NEWPORT, Ore. -- Oregon’s most valuable commercial fishery for the state’s official crustacean, Dungeness crab, got underway north of Cape Blanco Monday.
According to the Oregon Department of Fish and Wildlife, this year’s opening was delayed from its target start date of Dec. 1 because testing of crabs on some parts of the Pacific coast showed crabs were low in meat yield. In partnership with the Oregon Dungeness Crab Commission and the commercial crab industry, ODFW collects and quality tests crabs out of the six major crabbing ports before the season begins. The season can be delayed if the meat yield doesn’t meet a certain standard, which means that consumers get a high quality product with plenty of meat, according to ODFW. (The goal is 23 or 25 percent meat recovery depending on the area, or 9-10 oz. of crab meat for a crab weighing 2.5 pounds.) Failure to achieve a negotiated opening price and intense coastal storms also delayed the opening a few days after Jan. 15.
Dungeness crab have been harvested commercially along the Pacific Coast since the late 1800s. Current regulations allow only male crabs larger than 6 ¼ inches across the back of the shell to be taken. This protects the female and undersized male crabs which constitute the breeding population and produce the next generation of crab to be harvested in about four years, ensuring the sustainability of the overall stock and the industry, according to ODFW. This regulatory approach is working. Preliminary results from a NOAA study show that the population of legal-size males appears to be stable to increasing on the West Coast.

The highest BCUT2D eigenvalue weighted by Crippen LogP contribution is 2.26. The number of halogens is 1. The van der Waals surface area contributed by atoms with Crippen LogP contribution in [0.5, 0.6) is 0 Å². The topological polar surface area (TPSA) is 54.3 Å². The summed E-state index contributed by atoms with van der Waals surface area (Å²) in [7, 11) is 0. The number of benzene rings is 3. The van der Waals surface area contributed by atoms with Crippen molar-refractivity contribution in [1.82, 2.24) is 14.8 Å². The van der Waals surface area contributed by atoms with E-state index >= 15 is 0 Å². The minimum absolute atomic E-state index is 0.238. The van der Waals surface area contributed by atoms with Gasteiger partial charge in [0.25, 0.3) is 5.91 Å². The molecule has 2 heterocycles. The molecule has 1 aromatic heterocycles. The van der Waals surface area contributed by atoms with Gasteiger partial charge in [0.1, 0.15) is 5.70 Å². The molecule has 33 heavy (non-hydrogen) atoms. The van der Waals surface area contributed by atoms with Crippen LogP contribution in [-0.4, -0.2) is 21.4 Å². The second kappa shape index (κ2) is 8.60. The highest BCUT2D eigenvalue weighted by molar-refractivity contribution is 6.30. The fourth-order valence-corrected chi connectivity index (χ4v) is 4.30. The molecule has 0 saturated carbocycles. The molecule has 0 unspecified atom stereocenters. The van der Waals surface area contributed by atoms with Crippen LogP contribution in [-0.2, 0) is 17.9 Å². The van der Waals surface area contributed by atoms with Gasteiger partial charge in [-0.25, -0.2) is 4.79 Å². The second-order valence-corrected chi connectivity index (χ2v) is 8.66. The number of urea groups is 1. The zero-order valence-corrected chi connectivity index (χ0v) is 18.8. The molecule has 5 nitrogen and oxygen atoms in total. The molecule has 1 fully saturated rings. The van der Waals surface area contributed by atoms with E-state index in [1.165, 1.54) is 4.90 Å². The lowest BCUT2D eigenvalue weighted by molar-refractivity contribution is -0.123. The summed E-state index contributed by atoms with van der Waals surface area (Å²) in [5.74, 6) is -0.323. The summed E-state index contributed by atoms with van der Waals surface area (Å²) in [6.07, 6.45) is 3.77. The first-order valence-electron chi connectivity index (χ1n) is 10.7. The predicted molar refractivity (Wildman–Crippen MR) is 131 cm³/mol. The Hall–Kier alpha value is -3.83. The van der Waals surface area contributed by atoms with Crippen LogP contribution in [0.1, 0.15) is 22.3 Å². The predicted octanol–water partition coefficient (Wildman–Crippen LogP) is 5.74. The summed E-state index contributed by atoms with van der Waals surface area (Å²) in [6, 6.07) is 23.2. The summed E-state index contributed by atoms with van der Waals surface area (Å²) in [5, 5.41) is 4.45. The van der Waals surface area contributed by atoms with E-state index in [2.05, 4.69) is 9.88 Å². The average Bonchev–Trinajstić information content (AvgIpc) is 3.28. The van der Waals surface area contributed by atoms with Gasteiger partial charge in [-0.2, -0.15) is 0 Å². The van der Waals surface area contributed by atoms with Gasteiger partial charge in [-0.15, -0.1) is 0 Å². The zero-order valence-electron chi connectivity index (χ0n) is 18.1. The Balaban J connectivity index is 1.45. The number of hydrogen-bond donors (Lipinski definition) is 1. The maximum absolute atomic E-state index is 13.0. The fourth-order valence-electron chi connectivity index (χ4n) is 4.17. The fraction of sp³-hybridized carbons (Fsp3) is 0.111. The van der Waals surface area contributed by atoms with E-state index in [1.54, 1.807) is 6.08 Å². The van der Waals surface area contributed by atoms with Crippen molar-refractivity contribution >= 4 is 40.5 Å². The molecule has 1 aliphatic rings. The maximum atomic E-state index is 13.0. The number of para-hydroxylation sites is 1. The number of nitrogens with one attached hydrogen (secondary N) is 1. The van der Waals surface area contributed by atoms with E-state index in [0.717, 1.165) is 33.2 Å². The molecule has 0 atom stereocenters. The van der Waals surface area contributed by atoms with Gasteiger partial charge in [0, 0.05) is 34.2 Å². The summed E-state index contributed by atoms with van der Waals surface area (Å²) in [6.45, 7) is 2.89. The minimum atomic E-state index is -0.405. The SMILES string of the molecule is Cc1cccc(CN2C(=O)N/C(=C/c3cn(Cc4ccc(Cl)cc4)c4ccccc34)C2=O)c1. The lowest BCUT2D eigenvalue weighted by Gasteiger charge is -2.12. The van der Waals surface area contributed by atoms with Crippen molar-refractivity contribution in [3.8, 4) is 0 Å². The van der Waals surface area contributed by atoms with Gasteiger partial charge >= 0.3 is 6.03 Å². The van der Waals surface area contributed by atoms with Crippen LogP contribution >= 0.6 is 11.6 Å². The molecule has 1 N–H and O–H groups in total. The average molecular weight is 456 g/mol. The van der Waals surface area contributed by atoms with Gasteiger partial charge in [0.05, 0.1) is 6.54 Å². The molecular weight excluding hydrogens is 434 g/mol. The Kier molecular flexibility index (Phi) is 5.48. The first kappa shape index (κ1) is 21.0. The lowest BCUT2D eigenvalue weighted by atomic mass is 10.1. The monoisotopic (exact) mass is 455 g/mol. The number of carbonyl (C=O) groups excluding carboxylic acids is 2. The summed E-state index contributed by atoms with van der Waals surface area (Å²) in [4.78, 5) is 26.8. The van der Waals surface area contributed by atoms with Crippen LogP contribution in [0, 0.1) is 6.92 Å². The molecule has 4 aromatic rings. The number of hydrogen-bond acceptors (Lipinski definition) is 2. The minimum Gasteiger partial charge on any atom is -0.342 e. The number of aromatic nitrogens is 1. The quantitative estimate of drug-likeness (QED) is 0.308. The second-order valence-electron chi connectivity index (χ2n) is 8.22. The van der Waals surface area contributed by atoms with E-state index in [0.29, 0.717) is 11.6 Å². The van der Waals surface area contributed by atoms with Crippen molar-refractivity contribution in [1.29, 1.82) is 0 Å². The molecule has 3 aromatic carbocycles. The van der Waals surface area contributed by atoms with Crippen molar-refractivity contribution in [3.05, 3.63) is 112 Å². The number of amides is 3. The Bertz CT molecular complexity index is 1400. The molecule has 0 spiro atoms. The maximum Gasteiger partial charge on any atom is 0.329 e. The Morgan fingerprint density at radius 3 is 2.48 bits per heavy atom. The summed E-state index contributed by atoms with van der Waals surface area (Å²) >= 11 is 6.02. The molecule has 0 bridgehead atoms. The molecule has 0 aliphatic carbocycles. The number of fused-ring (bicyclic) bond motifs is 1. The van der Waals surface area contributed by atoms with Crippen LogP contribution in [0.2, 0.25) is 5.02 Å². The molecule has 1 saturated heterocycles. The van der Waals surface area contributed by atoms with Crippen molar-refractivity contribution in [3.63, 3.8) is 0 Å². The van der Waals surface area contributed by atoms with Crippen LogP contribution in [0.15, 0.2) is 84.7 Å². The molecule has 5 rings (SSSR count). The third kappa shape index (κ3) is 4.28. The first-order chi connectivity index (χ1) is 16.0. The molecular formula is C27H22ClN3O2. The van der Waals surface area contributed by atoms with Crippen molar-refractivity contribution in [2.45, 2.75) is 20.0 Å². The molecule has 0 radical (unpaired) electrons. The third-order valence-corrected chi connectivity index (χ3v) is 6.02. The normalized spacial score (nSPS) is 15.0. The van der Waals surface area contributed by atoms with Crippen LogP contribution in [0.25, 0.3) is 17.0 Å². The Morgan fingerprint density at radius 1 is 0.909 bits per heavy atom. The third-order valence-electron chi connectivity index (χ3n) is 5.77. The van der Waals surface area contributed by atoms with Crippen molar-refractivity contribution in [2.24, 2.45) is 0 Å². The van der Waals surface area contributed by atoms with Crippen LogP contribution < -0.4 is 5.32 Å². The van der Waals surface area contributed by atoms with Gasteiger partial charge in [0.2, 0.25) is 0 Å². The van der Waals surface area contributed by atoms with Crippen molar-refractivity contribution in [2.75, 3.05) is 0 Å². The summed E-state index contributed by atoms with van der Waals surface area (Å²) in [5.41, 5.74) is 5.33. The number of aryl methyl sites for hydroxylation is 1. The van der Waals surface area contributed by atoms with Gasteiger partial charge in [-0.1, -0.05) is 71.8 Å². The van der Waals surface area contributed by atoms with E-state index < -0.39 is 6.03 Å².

Commercial crabbing starts in the winter, when crabs are hard-shelled and full of meat. State natural resource agencies in Oregon, Washington and California cooperate as part of what’s known as the Tri-State Agreement. They jointly set a season opening date for the area from Point Arena, Calif. to Grays Harbor, Wash., or divide it into two areas with different opening dates. This helps to ensure that the fishery is fair and certain areas aren’t over-targeted while others are closed.
“We’re looking forward to many more years of a successful commercial crab industry and sustainable resource in Oregon,” said Troy Buell, ODFW state fishery program leader.
Vessels returning to Newport had the most pounds of crab landed last year, followed by Astoria and Coos Bay. A little over 300 fishing boats bring crab into Oregon each season. The industry is an important economic driver in Oregon’s coastal towns.
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